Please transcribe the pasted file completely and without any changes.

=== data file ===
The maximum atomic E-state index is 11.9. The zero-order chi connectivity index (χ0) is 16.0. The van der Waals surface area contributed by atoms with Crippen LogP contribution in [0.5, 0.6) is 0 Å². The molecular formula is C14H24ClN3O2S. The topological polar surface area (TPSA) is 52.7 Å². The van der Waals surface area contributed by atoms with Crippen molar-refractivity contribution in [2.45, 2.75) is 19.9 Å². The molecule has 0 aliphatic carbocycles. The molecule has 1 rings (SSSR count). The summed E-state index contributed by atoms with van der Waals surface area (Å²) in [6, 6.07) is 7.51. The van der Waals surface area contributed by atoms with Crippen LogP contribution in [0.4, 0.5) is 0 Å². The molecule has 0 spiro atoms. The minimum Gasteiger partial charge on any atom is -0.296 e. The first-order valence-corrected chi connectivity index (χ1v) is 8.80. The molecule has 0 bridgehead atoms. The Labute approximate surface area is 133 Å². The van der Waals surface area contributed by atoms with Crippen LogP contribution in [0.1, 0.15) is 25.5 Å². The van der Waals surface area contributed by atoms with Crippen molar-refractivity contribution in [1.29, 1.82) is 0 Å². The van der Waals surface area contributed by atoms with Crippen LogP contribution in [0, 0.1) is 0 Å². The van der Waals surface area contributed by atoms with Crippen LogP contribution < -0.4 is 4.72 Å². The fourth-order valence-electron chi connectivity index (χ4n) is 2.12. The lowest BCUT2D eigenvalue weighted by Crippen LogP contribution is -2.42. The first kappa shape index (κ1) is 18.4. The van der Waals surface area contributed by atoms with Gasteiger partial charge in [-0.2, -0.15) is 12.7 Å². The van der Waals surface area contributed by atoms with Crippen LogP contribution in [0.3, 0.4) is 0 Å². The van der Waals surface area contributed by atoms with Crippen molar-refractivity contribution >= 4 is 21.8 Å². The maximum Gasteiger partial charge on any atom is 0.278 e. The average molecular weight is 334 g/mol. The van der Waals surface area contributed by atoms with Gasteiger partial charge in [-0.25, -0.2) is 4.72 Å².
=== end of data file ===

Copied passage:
The maximum atomic E-state index is 11.9. The zero-order chi connectivity index (χ0) is 16.0. The van der Waals surface area contributed by atoms with Crippen LogP contribution in [0.5, 0.6) is 0 Å². The molecular formula is C14H24ClN3O2S. The topological polar surface area (TPSA) is 52.7 Å². The van der Waals surface area contributed by atoms with Crippen molar-refractivity contribution in [2.45, 2.75) is 19.9 Å². The molecule has 0 aliphatic carbocycles. The molecule has 1 rings (SSSR count). The summed E-state index contributed by atoms with van der Waals surface area (Å²) in [6, 6.07) is 7.51. The van der Waals surface area contributed by atoms with Crippen LogP contribution in [0.4, 0.5) is 0 Å². The molecule has 0 spiro atoms. The minimum Gasteiger partial charge on any atom is -0.296 e. The first-order valence-corrected chi connectivity index (χ1v) is 8.80. The molecule has 0 bridgehead atoms. The Labute approximate surface area is 133 Å². The van der Waals surface area contributed by atoms with Crippen LogP contribution in [0.1, 0.15) is 25.5 Å². The van der Waals surface area contributed by atoms with Crippen molar-refractivity contribution in [1.29, 1.82) is 0 Å². The van der Waals surface area contributed by atoms with Crippen LogP contribution in [0, 0.1) is 0 Å². The van der Waals surface area contributed by atoms with Crippen LogP contribution < -0.4 is 4.72 Å². The fourth-order valence-electron chi connectivity index (χ4n) is 2.12. The lowest BCUT2D eigenvalue weighted by Crippen LogP contribution is -2.42. The first kappa shape index (κ1) is 18.4. The van der Waals surface area contributed by atoms with Gasteiger partial charge in [-0.2, -0.15) is 12.7 Å². The van der Waals surface area contributed by atoms with Crippen LogP contribution in [0.3, 0.4) is 0 Å². The van der Waals surface area contributed by atoms with Crippen molar-refractivity contribution >= 4 is 21.8 Å². The maximum Gasteiger partial charge on any atom is 0.278 e. The average molecular weight is 334 g/mol. The van der Waals surface area contributed by atoms with Gasteiger partial charge in [-0.25, -0.2) is 4.72 Å².